Last week, I visited my Mom for the day. Her seniors’ residence is a couple of hours away by car, so when I go, I stay for as long as I can. There’s a lot I can do to be helpful in her apartment, so I try to make the trip every couple of weeks.
I know Mom enjoys my company, and I enjoy hers. She doesn’t get out of her apartment very often, largely because she’s off the meal plan. The daily ritual of getting dressed, going downstairs and sitting in the dining room with friends is not one that appeals to my mother. There are many reasons for this, chief among them that the food being served is neither appetising nor digestible for my Mom’s very sensitive stomach.
So, my sister delivers groceries or food and I do too, when I can. Last week I shopped and then made lamb chops, wax beans, sweet potato and apple crisp. I asked Mom if she would eat it and she replied, “Well, I’ll eat the apple crisp!” She was only half joking. I know she might take a bite of sweet potato, but the rest may well go in the garbage.
But it’s not only food that Mom is missing by not dining with friends. It’s company and conversation. Preparing food and eating together is powerful social medicine. No one knows this better than contemporary artists who seek to disrupt our daily habits and help us to see the ordinary as EXTRAordinary.
Theaster Gates is a Chicago based artist who inspires me to seek out an excuse to celebrate everyday living in offbeat ways. A former urban planner, Gates re-purposes abandoned buildings in Chicago’s South Side to help others “understand the beauty that’s embedded in [them].” But he doesn’t stop there. Gates invites the neighbors over – he hosts ‘feasts’ along with a facilitated conversation about the meaning inherent in found objects, in an obsolete library archive, in old rafters and of course in each other.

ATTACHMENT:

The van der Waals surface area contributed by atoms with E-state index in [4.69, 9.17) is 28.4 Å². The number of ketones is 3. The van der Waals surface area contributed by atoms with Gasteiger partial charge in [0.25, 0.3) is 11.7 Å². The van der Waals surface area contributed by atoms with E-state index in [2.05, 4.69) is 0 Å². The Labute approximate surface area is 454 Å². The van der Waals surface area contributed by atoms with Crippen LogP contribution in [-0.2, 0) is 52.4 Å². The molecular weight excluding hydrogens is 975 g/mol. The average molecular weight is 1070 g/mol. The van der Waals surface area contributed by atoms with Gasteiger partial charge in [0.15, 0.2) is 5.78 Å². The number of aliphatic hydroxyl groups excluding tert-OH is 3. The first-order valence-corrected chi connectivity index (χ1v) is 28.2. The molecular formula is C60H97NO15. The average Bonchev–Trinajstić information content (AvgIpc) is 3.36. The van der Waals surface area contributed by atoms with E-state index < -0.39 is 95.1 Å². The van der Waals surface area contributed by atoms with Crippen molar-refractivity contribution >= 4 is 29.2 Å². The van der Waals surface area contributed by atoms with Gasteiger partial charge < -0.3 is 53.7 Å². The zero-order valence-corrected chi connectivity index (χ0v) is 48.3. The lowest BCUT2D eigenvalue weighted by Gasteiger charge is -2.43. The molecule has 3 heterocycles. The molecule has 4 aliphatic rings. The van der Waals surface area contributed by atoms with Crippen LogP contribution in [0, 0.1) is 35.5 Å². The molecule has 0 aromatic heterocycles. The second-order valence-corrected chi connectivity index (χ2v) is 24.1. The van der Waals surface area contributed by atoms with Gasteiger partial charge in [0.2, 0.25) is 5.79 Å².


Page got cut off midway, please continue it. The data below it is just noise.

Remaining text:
Theaster Gates’ jazzed up derelict building is called “The Dorchester Projects.” Here he is talking about his idea for transforming something old, familiar, ugly and worthless into something beautiful, interesting, valuable and unique:
Gates’ work is important for caregivers because our surroundings can become embedded with drudgery, guilt, resentment, anger or hopelessness. Gates gives us the spark to shift our vision of our surroundings by making a new recipe, having a ‘different’ kind of conversation and generally shaking things up at home till we glimpse a bit of sparkle and the potential of hope.
CAREGIVER IDEA: Lots of people have collections of one sort or another. Take out a collection belonging to your loved one and look at each object. Why is it important? Is each collectible associated with a memory? Invite a neighbor, friend or relative over to share in partaking of your ‘home museum exhibit’.
Other artists working with food and perception are Jon Rubin and Dawn Weleski who created “Conflict Kitchen” restaurant in Philadelphia. Conflict Kitchen serves up food from countries that are in conflict with or at war with the United States. The restaurant website explains the project’s mission this way:
Conflict Kitchen is a restaurant that only serves cuisine from countries with which the United States is in conflict. Each Conflict Kitchen iteration is augmented by events, performances, and discussions that seek to expand the engagement the public has with the culture, politics, and issues at stake within the focus country. The restaurant rotates identities every few months in relation to current geopolitical events.